You are not currently logged in.
Access JSTOR through your library or other institution:
If You Use a Screen ReaderThis content is available through Read Online (Free) program, which relies on page scans. Since scans are not currently available to screen readers, please contact JSTOR User Support for access. We'll provide a PDF copy for your screen reader.
Bicameral Legislatures and Fiscal Policy
John Charles Bradbury and W. Mark Crain
Southern Economic Journal
Vol. 68, No. 3 (Jan., 2002), pp. 646-659
Published by: Southern Economic Association
Stable URL: http://www.jstor.org/stable/1061723
Page Count: 14
Since scans are not currently available to screen readers, please contact JSTOR User Support for access. We'll provide a PDF copy for your screen reader.
Preview not available
Early and modern scholars both presume that bicameral chambers limit the exploitation of minorities by the ruling majority similar to supermajority voting rules. We explain theoretically why bicameralism is a unique and desirable institution for protecting minority interests. The empirical analysis examines the structure of bicameralism in the American States. Using detailed data to proxy voter preferences, we find the degree of constituent homogeneity across chambers to be an important determinant of government expenditures for several budget components. Decreased constituent homogeneity tends to reduce redistributive spending and increase spending on public goods.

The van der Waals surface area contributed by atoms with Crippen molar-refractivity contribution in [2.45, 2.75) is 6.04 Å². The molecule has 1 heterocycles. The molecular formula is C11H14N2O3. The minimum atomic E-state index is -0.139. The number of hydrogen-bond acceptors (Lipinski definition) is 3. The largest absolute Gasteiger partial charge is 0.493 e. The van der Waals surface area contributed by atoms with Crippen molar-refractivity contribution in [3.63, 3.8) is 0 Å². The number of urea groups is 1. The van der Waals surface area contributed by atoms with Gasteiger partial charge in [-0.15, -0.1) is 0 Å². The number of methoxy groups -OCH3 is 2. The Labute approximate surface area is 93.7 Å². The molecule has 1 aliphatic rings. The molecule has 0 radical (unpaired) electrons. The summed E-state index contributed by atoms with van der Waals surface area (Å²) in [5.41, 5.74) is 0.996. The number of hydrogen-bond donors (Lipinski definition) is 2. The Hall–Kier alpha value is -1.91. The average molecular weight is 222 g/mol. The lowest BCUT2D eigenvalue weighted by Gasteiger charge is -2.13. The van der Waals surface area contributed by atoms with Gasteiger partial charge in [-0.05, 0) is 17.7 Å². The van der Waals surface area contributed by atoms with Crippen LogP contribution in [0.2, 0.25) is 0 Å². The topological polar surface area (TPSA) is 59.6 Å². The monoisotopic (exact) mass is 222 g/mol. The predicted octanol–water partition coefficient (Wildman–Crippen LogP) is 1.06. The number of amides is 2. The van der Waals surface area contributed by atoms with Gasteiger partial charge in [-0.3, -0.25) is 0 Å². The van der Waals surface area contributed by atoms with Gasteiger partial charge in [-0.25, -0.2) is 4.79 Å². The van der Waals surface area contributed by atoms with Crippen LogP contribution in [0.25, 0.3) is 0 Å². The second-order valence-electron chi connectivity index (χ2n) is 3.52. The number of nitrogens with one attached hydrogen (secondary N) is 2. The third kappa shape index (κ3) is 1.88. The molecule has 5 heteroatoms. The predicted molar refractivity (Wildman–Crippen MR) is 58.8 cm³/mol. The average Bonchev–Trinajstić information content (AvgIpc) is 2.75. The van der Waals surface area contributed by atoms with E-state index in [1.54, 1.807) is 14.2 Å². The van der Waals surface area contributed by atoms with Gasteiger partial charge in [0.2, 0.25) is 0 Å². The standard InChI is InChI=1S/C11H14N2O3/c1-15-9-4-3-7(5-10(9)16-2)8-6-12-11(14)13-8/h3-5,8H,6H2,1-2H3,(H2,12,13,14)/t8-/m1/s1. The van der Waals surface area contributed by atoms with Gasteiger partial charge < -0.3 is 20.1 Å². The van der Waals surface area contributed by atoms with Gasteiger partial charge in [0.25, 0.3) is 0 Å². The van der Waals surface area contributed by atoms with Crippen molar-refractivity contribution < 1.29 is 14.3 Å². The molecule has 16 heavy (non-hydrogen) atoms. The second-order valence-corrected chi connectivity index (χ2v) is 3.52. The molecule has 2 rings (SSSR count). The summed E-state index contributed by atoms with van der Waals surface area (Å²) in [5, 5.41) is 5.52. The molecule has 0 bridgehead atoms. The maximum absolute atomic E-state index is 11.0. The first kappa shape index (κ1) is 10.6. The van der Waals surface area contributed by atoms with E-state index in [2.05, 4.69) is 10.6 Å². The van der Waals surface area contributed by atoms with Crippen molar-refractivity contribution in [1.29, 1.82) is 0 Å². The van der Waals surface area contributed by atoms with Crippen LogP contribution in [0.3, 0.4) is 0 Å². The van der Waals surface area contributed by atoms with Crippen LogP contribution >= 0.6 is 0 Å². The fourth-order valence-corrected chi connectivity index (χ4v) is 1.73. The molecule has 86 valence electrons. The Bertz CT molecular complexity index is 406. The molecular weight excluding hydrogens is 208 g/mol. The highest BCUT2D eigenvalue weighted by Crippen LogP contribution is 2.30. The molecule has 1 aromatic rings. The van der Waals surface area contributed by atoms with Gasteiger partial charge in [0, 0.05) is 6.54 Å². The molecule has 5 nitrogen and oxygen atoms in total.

Southern Economic Journal © 2002 Southern Economic Association